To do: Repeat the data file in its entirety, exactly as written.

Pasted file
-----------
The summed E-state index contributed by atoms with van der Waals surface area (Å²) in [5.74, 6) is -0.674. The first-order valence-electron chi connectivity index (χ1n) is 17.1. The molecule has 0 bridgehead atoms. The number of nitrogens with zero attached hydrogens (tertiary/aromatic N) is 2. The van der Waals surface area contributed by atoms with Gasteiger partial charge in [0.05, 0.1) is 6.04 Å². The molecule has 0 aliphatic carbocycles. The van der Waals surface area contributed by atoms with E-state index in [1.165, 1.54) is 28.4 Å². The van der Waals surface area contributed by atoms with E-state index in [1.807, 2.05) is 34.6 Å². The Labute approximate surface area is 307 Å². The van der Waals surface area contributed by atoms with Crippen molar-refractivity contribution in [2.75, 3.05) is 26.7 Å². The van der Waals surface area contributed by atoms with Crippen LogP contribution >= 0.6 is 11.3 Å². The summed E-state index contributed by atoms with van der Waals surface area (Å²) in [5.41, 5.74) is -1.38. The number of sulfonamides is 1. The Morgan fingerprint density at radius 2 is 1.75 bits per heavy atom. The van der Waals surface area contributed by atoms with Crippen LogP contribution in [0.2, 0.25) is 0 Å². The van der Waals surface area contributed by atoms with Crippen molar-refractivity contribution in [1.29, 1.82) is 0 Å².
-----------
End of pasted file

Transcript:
The summed E-state index contributed by atoms with van der Waals surface area (Å²) in [5.74, 6) is -0.674. The first-order valence-electron chi connectivity index (χ1n) is 17.1. The molecule has 0 bridgehead atoms. The number of nitrogens with zero attached hydrogens (tertiary/aromatic N) is 2. The van der Waals surface area contributed by atoms with Gasteiger partial charge in [0.05, 0.1) is 6.04 Å². The molecule has 0 aliphatic carbocycles. The van der Waals surface area contributed by atoms with E-state index in [1.165, 1.54) is 28.4 Å². The van der Waals surface area contributed by atoms with E-state index in [1.807, 2.05) is 34.6 Å². The Labute approximate surface area is 307 Å². The van der Waals surface area contributed by atoms with Crippen molar-refractivity contribution in [2.75, 3.05) is 26.7 Å². The van der Waals surface area contributed by atoms with Crippen LogP contribution >= 0.6 is 11.3 Å². The summed E-state index contributed by atoms with van der Waals surface area (Å²) in [5.41, 5.74) is -1.38. The number of sulfonamides is 1. The Morgan fingerprint density at radius 2 is 1.75 bits per heavy atom. The van der Waals surface area contributed by atoms with Crippen LogP contribution in [0.2, 0.25) is 0 Å². The van der Waals surface area contributed by atoms with Crippen molar-refractivity contribution in [1.29, 1.82) is 0 Å².